Chick Corea's gadget bag and all that jazz
HOLLYWOOD — Jazz legend Chick Corea has been touring non-stop since March. He's just returned from Peru, and this week he'll be in New York City with his band, the Vigil. The pianist/composer is a long-time gadget geek and early adopter of infusing tech into music. And as a road warrior, he knows how to pack his tech to make every moment count in the skies.
Corea packs an iPhone, iPad, MacBook Air Retina, Bose noise canceling headphones, Amazon Kindle, Zoom H6 audio recorder and tiny Akai keyboard in his bag. When people are boarding the plane, "I pull out my iPhone and start reading." It would be easier on the eyes to grab the iPad, he says, "but the phone's in my pocket."
Once the plane takes off, he goes for the iPad, where he likes to doodle using a paint program.
"You don't have to be Picasso or Rembrandt to create something. The fun of it, the joy of creating is way high above anything else to do with the art form."
The keyboard gets pulled out, usually in the hotel room, to write or to transcribe notes into his Sibelius music notation software to pass on to other musicians. "I try and use the downtime on the road to keep enhanced."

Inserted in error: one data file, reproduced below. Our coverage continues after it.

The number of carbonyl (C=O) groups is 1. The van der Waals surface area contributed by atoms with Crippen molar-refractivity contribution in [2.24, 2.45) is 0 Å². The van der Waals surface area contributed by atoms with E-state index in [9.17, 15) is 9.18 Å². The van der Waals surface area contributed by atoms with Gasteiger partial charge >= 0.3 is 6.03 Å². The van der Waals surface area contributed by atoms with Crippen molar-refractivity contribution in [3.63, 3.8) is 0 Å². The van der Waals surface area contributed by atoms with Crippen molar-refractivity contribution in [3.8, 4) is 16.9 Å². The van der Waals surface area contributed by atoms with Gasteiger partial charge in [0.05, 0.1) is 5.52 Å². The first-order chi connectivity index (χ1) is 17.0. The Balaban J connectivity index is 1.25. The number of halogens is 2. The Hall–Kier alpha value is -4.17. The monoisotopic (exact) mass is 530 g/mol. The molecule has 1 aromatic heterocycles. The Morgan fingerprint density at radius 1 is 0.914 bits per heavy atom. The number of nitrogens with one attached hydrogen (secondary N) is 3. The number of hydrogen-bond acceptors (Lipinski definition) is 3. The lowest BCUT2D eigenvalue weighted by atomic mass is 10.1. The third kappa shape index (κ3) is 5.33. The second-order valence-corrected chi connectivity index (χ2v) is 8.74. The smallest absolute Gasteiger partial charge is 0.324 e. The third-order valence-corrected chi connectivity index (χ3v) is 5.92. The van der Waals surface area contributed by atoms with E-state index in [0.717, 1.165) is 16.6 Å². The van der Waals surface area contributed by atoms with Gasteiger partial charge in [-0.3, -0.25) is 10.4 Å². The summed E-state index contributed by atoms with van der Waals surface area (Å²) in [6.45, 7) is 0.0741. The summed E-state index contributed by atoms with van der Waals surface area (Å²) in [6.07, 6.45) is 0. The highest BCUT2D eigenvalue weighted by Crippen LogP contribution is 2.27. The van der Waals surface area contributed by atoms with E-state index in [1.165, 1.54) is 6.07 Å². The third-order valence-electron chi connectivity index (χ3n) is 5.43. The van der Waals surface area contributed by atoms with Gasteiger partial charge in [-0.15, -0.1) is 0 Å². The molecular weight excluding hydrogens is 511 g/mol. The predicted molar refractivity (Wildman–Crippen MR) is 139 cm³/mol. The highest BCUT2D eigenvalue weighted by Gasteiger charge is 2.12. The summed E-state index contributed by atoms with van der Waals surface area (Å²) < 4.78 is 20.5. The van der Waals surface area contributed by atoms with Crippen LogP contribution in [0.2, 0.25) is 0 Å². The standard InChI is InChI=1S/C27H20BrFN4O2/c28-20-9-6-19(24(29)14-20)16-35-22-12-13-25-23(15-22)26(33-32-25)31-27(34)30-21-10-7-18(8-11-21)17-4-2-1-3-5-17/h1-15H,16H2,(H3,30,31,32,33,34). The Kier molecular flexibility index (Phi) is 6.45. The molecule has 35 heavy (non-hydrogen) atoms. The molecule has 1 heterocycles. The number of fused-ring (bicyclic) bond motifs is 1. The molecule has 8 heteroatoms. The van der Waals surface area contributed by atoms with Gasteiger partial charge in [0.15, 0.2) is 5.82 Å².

Jazz legend Chick Corea(Photo: Jefferson Graham)
Corea recently began a new podcasting series, Music Magic, offering backstage chats with musicians while on tour. Guests have included rocker John Mayer, banjo master and Corea collaborator Bela Fleck and Marcus Gilmore, the drummer for the Vigil. Stanley Clarke, Corea's long-time bassist from Return to Forever, also will be a guest, with new episodes beginning in October.
The conversations are "what we talk about, what we are interested in…because these are the questions asked a lot."
He started a series of online webinars, the Chick Corea Music Workshop, to interact with musicians. The next one is scheduled for October.
"My basic intention for doing this is make myself available to the music community….I'm a perennial student. I call myself a teacher because they want me to call myself a teacher, but actually what I'm doing is I'm studying."
SOCIAL MEDIA AND JAZZ
Jazz has historically been beloved by enthusiasts but often overlooked by pop culture. But with social media, jazz gets a more vocal following.
"It's made music more accessible with YouTube and the ability to trade audio files. But it hasn't made it more popular." What has changed is interaction with fans. They want instant photos when he meets them after shows. "I love the interest but personally I'd rather just chat with a fan. The ability that we have to recall experiences just mentally is a world full of pictures if you wanna do it that way." Corea isn't anti-photography. He himself snaps away on his iPhone when he's in concert, taking photos of some of the historical halls where he performs.
"I love to do that. I also love to walk out onto the stage when the audience is applauding, say hello and grab a photo. It's fun."
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